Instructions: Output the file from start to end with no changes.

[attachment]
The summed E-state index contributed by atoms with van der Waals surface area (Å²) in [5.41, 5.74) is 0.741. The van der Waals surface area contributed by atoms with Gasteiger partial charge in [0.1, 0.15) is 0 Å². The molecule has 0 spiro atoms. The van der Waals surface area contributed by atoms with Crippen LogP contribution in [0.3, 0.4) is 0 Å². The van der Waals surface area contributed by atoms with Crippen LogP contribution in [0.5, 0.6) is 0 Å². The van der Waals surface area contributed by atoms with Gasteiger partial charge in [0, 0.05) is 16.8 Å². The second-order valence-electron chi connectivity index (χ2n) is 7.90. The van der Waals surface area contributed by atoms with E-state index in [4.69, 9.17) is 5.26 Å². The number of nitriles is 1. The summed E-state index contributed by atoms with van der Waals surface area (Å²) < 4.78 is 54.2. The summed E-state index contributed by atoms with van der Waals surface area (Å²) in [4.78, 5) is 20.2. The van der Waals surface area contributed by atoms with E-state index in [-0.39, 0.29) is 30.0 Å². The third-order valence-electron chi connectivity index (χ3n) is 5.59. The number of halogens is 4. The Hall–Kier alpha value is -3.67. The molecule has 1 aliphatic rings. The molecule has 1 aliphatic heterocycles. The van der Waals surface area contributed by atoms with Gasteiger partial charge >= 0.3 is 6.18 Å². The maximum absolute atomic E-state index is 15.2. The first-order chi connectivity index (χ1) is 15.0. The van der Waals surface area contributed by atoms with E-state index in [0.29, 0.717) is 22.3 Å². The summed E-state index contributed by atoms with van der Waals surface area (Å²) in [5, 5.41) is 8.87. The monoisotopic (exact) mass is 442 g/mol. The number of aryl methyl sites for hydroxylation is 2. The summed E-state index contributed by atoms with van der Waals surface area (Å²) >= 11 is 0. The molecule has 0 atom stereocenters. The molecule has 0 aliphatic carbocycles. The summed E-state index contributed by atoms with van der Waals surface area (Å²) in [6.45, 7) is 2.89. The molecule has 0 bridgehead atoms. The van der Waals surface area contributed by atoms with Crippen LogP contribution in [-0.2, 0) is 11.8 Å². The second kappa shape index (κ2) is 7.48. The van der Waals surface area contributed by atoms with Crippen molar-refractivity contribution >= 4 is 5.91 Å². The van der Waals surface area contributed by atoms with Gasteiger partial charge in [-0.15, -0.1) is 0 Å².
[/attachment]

The summed E-state index contributed by atoms with van der Waals surface area (Å²) in [5.41, 5.74) is 0.741. The van der Waals surface area contributed by atoms with Gasteiger partial charge in [0.1, 0.15) is 0 Å². The molecule has 0 spiro atoms. The van der Waals surface area contributed by atoms with Crippen LogP contribution in [0.3, 0.4) is 0 Å². The van der Waals surface area contributed by atoms with Crippen LogP contribution in [0.5, 0.6) is 0 Å². The van der Waals surface area contributed by atoms with Gasteiger partial charge in [0, 0.05) is 16.8 Å². The second-order valence-electron chi connectivity index (χ2n) is 7.90. The van der Waals surface area contributed by atoms with E-state index in [4.69, 9.17) is 5.26 Å². The number of nitriles is 1. The summed E-state index contributed by atoms with van der Waals surface area (Å²) < 4.78 is 54.2. The summed E-state index contributed by atoms with van der Waals surface area (Å²) in [4.78, 5) is 20.2. The van der Waals surface area contributed by atoms with E-state index in [-0.39, 0.29) is 30.0 Å². The third-order valence-electron chi connectivity index (χ3n) is 5.59. The number of halogens is 4. The Hall–Kier alpha value is -3.67. The molecule has 1 aliphatic rings. The molecule has 1 aliphatic heterocycles. The van der Waals surface area contributed by atoms with Gasteiger partial charge >= 0.3 is 6.18 Å². The maximum absolute atomic E-state index is 15.2. The first-order chi connectivity index (χ1) is 15.0. The van der Waals surface area contributed by atoms with E-state index in [0.29, 0.717) is 22.3 Å². The summed E-state index contributed by atoms with van der Waals surface area (Å²) in [5, 5.41) is 8.87. The monoisotopic (exact) mass is 442 g/mol. The number of aryl methyl sites for hydroxylation is 2. The summed E-state index contributed by atoms with van der Waals surface area (Å²) >= 11 is 0. The molecule has 0 atom stereocenters. The molecule has 0 aliphatic carbocycles. The summed E-state index contributed by atoms with van der Waals surface area (Å²) in [6.45, 7) is 2.89. The molecule has 0 bridgehead atoms. The van der Waals surface area contributed by atoms with Crippen LogP contribution in [-0.2, 0) is 11.8 Å². The second kappa shape index (κ2) is 7.48. The van der Waals surface area contributed by atoms with Crippen molar-refractivity contribution >= 4 is 5.91 Å². The van der Waals surface area contributed by atoms with Gasteiger partial charge in [-0.15, -0.1) is 0 Å².